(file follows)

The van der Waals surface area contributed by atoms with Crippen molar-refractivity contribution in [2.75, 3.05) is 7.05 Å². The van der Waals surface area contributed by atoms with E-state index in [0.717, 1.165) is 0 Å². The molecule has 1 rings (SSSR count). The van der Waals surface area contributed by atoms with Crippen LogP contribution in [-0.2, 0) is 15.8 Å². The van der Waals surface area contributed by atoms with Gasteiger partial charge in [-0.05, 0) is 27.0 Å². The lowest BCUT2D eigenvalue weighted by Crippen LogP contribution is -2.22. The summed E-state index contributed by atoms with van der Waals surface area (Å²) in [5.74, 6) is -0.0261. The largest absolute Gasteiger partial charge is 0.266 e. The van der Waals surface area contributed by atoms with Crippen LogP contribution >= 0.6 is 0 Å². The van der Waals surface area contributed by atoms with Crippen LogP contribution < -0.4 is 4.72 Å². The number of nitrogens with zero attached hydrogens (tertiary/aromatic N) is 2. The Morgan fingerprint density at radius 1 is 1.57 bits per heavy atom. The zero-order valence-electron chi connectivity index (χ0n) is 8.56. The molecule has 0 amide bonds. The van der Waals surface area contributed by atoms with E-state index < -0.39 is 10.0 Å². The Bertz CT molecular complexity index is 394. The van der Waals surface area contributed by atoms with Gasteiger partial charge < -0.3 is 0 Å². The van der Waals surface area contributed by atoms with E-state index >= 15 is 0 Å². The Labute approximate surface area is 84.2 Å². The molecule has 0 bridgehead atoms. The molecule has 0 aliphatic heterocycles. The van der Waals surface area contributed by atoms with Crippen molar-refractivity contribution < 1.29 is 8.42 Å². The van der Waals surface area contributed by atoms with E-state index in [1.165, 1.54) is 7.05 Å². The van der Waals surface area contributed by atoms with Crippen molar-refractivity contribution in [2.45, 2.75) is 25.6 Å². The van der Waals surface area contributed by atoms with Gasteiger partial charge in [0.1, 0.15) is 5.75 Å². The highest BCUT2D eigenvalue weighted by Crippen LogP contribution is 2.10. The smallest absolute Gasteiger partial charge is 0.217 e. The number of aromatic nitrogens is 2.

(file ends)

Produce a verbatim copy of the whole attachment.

The van der Waals surface area contributed by atoms with Crippen molar-refractivity contribution in [2.75, 3.05) is 7.05 Å². The van der Waals surface area contributed by atoms with E-state index in [0.717, 1.165) is 0 Å². The molecule has 1 rings (SSSR count). The van der Waals surface area contributed by atoms with Crippen LogP contribution in [-0.2, 0) is 15.8 Å². The van der Waals surface area contributed by atoms with Gasteiger partial charge in [-0.05, 0) is 27.0 Å². The lowest BCUT2D eigenvalue weighted by Crippen LogP contribution is -2.22. The summed E-state index contributed by atoms with van der Waals surface area (Å²) in [5.74, 6) is -0.0261. The largest absolute Gasteiger partial charge is 0.266 e. The van der Waals surface area contributed by atoms with Crippen LogP contribution >= 0.6 is 0 Å². The van der Waals surface area contributed by atoms with Crippen LogP contribution < -0.4 is 4.72 Å². The number of nitrogens with zero attached hydrogens (tertiary/aromatic N) is 2. The Morgan fingerprint density at radius 1 is 1.57 bits per heavy atom. The zero-order valence-electron chi connectivity index (χ0n) is 8.56. The molecule has 0 amide bonds. The van der Waals surface area contributed by atoms with E-state index < -0.39 is 10.0 Å². The Bertz CT molecular complexity index is 394. The van der Waals surface area contributed by atoms with Gasteiger partial charge < -0.3 is 0 Å². The van der Waals surface area contributed by atoms with E-state index >= 15 is 0 Å². The Labute approximate surface area is 84.2 Å². The molecule has 0 bridgehead atoms. The molecule has 0 aliphatic heterocycles. The van der Waals surface area contributed by atoms with Crippen molar-refractivity contribution < 1.29 is 8.42 Å². The van der Waals surface area contributed by atoms with E-state index in [1.165, 1.54) is 7.05 Å². The van der Waals surface area contributed by atoms with Crippen molar-refractivity contribution in [2.45, 2.75) is 25.6 Å². The van der Waals surface area contributed by atoms with Gasteiger partial charge in [0.1, 0.15) is 5.75 Å². The highest BCUT2D eigenvalue weighted by Crippen LogP contribution is 2.10. The smallest absolute Gasteiger partial charge is 0.217 e. The number of aromatic nitrogens is 2.